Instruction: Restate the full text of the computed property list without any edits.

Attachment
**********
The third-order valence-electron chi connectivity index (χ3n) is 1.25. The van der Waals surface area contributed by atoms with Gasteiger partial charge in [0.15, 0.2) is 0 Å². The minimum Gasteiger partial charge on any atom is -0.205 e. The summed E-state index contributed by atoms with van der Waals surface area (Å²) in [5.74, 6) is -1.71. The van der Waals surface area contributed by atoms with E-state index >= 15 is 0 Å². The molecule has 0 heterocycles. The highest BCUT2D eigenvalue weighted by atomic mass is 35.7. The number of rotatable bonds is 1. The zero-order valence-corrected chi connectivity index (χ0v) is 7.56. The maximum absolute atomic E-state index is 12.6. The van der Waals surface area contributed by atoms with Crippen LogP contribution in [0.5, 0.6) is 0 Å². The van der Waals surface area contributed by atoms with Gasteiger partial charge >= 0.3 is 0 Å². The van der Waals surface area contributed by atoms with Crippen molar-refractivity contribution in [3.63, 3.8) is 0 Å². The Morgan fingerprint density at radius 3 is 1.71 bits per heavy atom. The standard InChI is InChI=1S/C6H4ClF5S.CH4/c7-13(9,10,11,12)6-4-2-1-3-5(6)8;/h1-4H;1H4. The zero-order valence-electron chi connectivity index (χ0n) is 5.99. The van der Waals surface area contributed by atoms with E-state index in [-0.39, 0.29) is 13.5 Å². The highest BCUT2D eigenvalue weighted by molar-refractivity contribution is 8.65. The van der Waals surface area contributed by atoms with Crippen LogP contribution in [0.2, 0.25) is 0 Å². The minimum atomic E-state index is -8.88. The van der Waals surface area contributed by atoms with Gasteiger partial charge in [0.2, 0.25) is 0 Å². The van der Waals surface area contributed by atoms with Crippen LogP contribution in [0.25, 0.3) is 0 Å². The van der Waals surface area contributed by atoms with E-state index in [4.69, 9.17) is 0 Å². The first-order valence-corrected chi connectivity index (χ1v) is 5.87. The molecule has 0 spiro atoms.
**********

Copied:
The third-order valence-electron chi connectivity index (χ3n) is 1.25. The van der Waals surface area contributed by atoms with Gasteiger partial charge in [0.15, 0.2) is 0 Å². The minimum Gasteiger partial charge on any atom is -0.205 e. The summed E-state index contributed by atoms with van der Waals surface area (Å²) in [5.74, 6) is -1.71. The van der Waals surface area contributed by atoms with E-state index >= 15 is 0 Å². The molecule has 0 heterocycles. The highest BCUT2D eigenvalue weighted by atomic mass is 35.7. The number of rotatable bonds is 1. The zero-order valence-corrected chi connectivity index (χ0v) is 7.56. The maximum absolute atomic E-state index is 12.6. The van der Waals surface area contributed by atoms with Crippen LogP contribution in [0.5, 0.6) is 0 Å². The van der Waals surface area contributed by atoms with Gasteiger partial charge >= 0.3 is 0 Å². The van der Waals surface area contributed by atoms with Crippen molar-refractivity contribution in [3.63, 3.8) is 0 Å². The Morgan fingerprint density at radius 3 is 1.71 bits per heavy atom. The standard InChI is InChI=1S/C6H4ClF5S.CH4/c7-13(9,10,11,12)6-4-2-1-3-5(6)8;/h1-4H;1H4. The zero-order valence-electron chi connectivity index (χ0n) is 5.99. The van der Waals surface area contributed by atoms with E-state index in [-0.39, 0.29) is 13.5 Å². The highest BCUT2D eigenvalue weighted by molar-refractivity contribution is 8.65. The van der Waals surface area contributed by atoms with Crippen LogP contribution in [0.2, 0.25) is 0 Å². The minimum atomic E-state index is -8.88. The van der Waals surface area contributed by atoms with Gasteiger partial charge in [0.2, 0.25) is 0 Å². The van der Waals surface area contributed by atoms with Crippen LogP contribution in [0.25, 0.3) is 0 Å². The van der Waals surface area contributed by atoms with E-state index in [4.69, 9.17) is 0 Å². The first-order valence-corrected chi connectivity index (χ1v) is 5.87. The molecule has 0 spiro atoms.